How we handle security needs & ongoing security improvements. Part 1
Over the last fifteen-plus years, we at Svitla Systems, Inc. have worked with many different customers in widely varying industries. During this time, we have seen information security concerns become universal, though more so in certain industries. This is often because of stricter laws and regulations applicable to the particular industry.
Some examples of these in the United States include:
- Healthcare industry: Health Insurance Portability and Accountability Act (HIPAA).
- Financial services and banking: regulations from the Financial Industry Regulatory Authority (FINRA), the Securities and Exchange Commission (SEC), and the Sarbanes-Oxley Act (SOX), among others.
- Retail and eCommerce: Payment Card Industry (PCI) Data Security Standards (PCI-DSS) compliance requirements.
Also, the European Union (EU) enacted a sweeping data-privacy focused law last year, General Data Privacy Regulation (GDPR), which has an impact well beyond EU countries and is not limited to any specific industry.
None of these specific laws and regulations apply directly to the industry within which Svitla operates, the outsourcing and contract software development industry. Yet all of them impact Svitla through our broad, diverse set of customers and their industries. That is why we consider the entirety of these regulations in our security policies and procedures. Our staff members are knowledgeable about information security regulations, ensuring that our own and our customers’ security postures are maintained properly.
As part of the ongoing effort to continually improve our security posture, each year, Svitla identifies several information security related initiatives as focal points. In 2019 we have three main focus areas:
- “Controls, Policies and Procedures”, addressed in Part 1 of this series;
- “Internal IT Infrastructure”, covered in Part 2; and,
- “New Customer-centric Solutions”, discussed in Part 3.
Controls, Policies and Procedures
Organizations assess their ability to meet the requirements of these laws and regulations through their internal controls. Audits like the American Institute of Chartered Public Accountants’ (AICPA) Service Organization Controls (SOC) and the International Standards Organization (ISO) 27001, are used to document that appropriate controls are in place to protect company assets, including information and data.
The AICPA SOC audits have become widely known, high-profile report structures that help organizations thoroughly demonstrate their control capabilities to their customers, either for the entire organization or a specific system.
There are two kinds of SOC reports:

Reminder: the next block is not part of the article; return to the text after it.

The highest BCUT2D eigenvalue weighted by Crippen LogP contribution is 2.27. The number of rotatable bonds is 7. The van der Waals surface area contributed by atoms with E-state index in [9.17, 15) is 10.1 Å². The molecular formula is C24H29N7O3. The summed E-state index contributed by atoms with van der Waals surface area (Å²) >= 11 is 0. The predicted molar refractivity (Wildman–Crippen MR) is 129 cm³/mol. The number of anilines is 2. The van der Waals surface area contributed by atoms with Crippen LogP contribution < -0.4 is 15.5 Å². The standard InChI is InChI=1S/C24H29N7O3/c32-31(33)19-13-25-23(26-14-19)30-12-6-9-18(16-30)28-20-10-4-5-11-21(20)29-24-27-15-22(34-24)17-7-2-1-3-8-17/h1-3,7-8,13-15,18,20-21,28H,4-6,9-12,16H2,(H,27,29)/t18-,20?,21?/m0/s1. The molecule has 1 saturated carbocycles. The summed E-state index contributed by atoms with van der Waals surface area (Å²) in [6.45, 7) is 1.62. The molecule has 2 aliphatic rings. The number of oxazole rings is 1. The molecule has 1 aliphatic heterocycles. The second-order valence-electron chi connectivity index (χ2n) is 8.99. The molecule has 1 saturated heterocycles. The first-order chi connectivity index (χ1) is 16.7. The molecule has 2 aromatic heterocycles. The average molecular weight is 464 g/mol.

- SOC 1: applying to financial transaction processors where their work impacts their customer’s financial reporting;
- SOC 2: applying to other organizations, like Svitla Systems, which provide more general services to their customers.
Further, there are two different Types of audits for each SOC report. Type 1 applies at a specific point in time and emphasizes the suitability of the controls in place (“Are you controlling what you need to control?”), and Type 2, which covers a range of time and evaluates the efficacy of the application of the controls (“Are you doing what you said you would?”).
The controls are grouped under five trust principles: privacy, confidentiality, security, availability, and processing integrity. Common controls articulate and work together across these principles to ensure information assets are appropriately protected.
This is a somewhat simplistic view of these audits; for a more complete understanding of the subject, we recommend reading this overview article.
For outsourcing and consulting companies like Svitla Systems, SOC 2 reports help verify the presence and effectiveness of an appropriate control environment in the organization.
Our recent SOC 2 certificationreport is already available for our customers, upon request. The audit focuses on the trust principles applicable to Svitla’s business operations, primarily security and availability. The SOC 2 certification confirms that the controls implemented by Svitla Systems through its internal processes and procedures were reviewed and updated to correspond the high standards of the SOC audit, which covered a six-month period of time. The updates were communicated through organization-wide training to ensure all associates are aware of and knowledgeable about the policies, procedures, and controls, as well as the purpose for each.
This training was part of our broader ongoing information security training program, which has both online and in-person delivery components, as well as assessments to gauge learning and track completion for all associates. The assessment results also serve as a feedback mechanism to improve future iterations of the training, with the goal of improving associates’ ability to absorb, retain and apply the information.
Another example of a certification that demonstrates the high quality of our internal processes is the ISO 27001 audit, which Svitla will receive in 2020. Both will be available to our clients for review upon request.
Look for our next article, where we will take a closer look at “Internal IT Infrastructure” and discuss the hardware related initiatives and new capabilities it will provide to all of our associates and customers.
Learn more about handling software solutions security needs from Part 2.
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